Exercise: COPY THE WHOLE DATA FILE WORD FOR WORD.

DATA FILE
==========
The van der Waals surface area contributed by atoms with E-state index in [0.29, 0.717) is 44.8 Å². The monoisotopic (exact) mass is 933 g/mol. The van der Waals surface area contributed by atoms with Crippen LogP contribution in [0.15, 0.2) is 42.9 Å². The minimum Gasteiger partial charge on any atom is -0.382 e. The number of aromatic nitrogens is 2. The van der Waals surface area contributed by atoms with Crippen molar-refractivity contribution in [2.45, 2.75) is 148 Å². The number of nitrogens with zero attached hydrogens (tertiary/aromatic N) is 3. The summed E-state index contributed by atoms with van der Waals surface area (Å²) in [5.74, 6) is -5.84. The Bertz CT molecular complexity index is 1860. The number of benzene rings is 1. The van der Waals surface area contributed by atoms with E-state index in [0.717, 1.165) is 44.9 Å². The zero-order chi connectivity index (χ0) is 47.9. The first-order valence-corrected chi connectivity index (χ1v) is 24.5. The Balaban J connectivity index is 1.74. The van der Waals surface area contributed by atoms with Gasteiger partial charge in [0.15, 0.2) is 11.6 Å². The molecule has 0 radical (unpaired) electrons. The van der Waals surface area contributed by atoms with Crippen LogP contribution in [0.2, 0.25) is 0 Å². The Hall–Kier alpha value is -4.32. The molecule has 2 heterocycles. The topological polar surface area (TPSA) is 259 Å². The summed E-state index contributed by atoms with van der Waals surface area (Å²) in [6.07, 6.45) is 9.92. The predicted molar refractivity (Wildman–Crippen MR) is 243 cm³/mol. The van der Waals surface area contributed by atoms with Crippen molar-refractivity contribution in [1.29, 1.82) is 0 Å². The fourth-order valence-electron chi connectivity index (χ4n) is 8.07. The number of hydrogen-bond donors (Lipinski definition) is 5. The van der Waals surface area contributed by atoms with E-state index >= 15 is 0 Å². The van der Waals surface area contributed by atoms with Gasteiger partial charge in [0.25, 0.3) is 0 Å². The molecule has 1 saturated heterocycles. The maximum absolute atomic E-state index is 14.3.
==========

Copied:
The van der Waals surface area contributed by atoms with E-state index in [0.29, 0.717) is 44.8 Å². The monoisotopic (exact) mass is 933 g/mol. The van der Waals surface area contributed by atoms with Crippen LogP contribution in [0.15, 0.2) is 42.9 Å². The minimum Gasteiger partial charge on any atom is -0.382 e. The number of aromatic nitrogens is 2. The van der Waals surface area contributed by atoms with Crippen molar-refractivity contribution in [2.45, 2.75) is 148 Å². The number of nitrogens with zero attached hydrogens (tertiary/aromatic N) is 3. The summed E-state index contributed by atoms with van der Waals surface area (Å²) in [5.74, 6) is -5.84. The Bertz CT molecular complexity index is 1860. The number of benzene rings is 1. The van der Waals surface area contributed by atoms with E-state index in [0.717, 1.165) is 44.9 Å². The zero-order chi connectivity index (χ0) is 47.9. The first-order valence-corrected chi connectivity index (χ1v) is 24.5. The Balaban J connectivity index is 1.74. The van der Waals surface area contributed by atoms with Gasteiger partial charge in [0.15, 0.2) is 11.6 Å². The molecule has 0 radical (unpaired) electrons. The van der Waals surface area contributed by atoms with Crippen LogP contribution in [0.2, 0.25) is 0 Å². The Hall–Kier alpha value is -4.32. The molecule has 2 heterocycles. The topological polar surface area (TPSA) is 259 Å². The summed E-state index contributed by atoms with van der Waals surface area (Å²) in [6.07, 6.45) is 9.92. The predicted molar refractivity (Wildman–Crippen MR) is 243 cm³/mol. The van der Waals surface area contributed by atoms with Crippen molar-refractivity contribution in [1.29, 1.82) is 0 Å². The fourth-order valence-electron chi connectivity index (χ4n) is 8.07. The number of hydrogen-bond donors (Lipinski definition) is 5. The van der Waals surface area contributed by atoms with E-state index >= 15 is 0 Å². The van der Waals surface area contributed by atoms with Gasteiger partial charge in [0.25, 0.3) is 0 Å². The molecule has 1 saturated heterocycles. The maximum absolute atomic E-state index is 14.3.